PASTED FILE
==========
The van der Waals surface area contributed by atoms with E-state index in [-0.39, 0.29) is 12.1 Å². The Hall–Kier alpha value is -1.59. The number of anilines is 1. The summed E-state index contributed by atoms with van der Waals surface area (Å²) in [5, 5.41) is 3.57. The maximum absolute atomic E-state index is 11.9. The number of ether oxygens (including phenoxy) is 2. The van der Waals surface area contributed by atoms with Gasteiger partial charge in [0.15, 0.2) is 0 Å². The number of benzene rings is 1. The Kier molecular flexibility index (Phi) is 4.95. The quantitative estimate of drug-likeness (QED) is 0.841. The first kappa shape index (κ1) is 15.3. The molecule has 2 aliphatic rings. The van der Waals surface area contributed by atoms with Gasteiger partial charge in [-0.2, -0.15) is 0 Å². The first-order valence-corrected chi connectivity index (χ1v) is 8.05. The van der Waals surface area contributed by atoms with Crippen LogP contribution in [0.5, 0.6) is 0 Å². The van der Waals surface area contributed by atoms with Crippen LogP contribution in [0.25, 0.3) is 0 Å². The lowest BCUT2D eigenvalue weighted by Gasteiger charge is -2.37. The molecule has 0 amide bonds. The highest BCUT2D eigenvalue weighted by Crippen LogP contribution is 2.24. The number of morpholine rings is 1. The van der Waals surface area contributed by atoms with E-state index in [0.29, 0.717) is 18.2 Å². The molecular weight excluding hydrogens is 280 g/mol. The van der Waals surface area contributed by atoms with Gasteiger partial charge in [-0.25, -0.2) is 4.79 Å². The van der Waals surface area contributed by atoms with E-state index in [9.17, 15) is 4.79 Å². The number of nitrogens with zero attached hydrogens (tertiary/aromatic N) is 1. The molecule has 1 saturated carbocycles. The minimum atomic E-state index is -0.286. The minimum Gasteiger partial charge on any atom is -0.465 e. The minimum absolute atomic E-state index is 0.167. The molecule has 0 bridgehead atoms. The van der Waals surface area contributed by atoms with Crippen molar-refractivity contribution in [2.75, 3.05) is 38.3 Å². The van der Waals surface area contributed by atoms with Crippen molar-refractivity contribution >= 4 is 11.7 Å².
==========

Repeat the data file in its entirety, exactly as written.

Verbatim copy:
The van der Waals surface area contributed by atoms with E-state index in [-0.39, 0.29) is 12.1 Å². The Hall–Kier alpha value is -1.59. The number of anilines is 1. The summed E-state index contributed by atoms with van der Waals surface area (Å²) in [5, 5.41) is 3.57. The maximum absolute atomic E-state index is 11.9. The number of ether oxygens (including phenoxy) is 2. The van der Waals surface area contributed by atoms with Gasteiger partial charge in [0.15, 0.2) is 0 Å². The number of benzene rings is 1. The Kier molecular flexibility index (Phi) is 4.95. The quantitative estimate of drug-likeness (QED) is 0.841. The first kappa shape index (κ1) is 15.3. The molecule has 2 aliphatic rings. The van der Waals surface area contributed by atoms with Gasteiger partial charge in [-0.2, -0.15) is 0 Å². The first-order valence-corrected chi connectivity index (χ1v) is 8.05. The van der Waals surface area contributed by atoms with Crippen LogP contribution in [0.5, 0.6) is 0 Å². The van der Waals surface area contributed by atoms with Crippen LogP contribution in [0.25, 0.3) is 0 Å². The lowest BCUT2D eigenvalue weighted by Gasteiger charge is -2.37. The molecule has 0 amide bonds. The highest BCUT2D eigenvalue weighted by Crippen LogP contribution is 2.24. The number of morpholine rings is 1. The van der Waals surface area contributed by atoms with E-state index in [0.29, 0.717) is 18.2 Å². The molecular weight excluding hydrogens is 280 g/mol. The van der Waals surface area contributed by atoms with Gasteiger partial charge in [-0.25, -0.2) is 4.79 Å². The van der Waals surface area contributed by atoms with E-state index in [9.17, 15) is 4.79 Å². The number of nitrogens with zero attached hydrogens (tertiary/aromatic N) is 1. The molecule has 1 saturated carbocycles. The minimum atomic E-state index is -0.286. The minimum Gasteiger partial charge on any atom is -0.465 e. The minimum absolute atomic E-state index is 0.167. The molecule has 0 bridgehead atoms. The van der Waals surface area contributed by atoms with Crippen molar-refractivity contribution in [2.75, 3.05) is 38.3 Å². The van der Waals surface area contributed by atoms with Crippen molar-refractivity contribution >= 4 is 11.7 Å².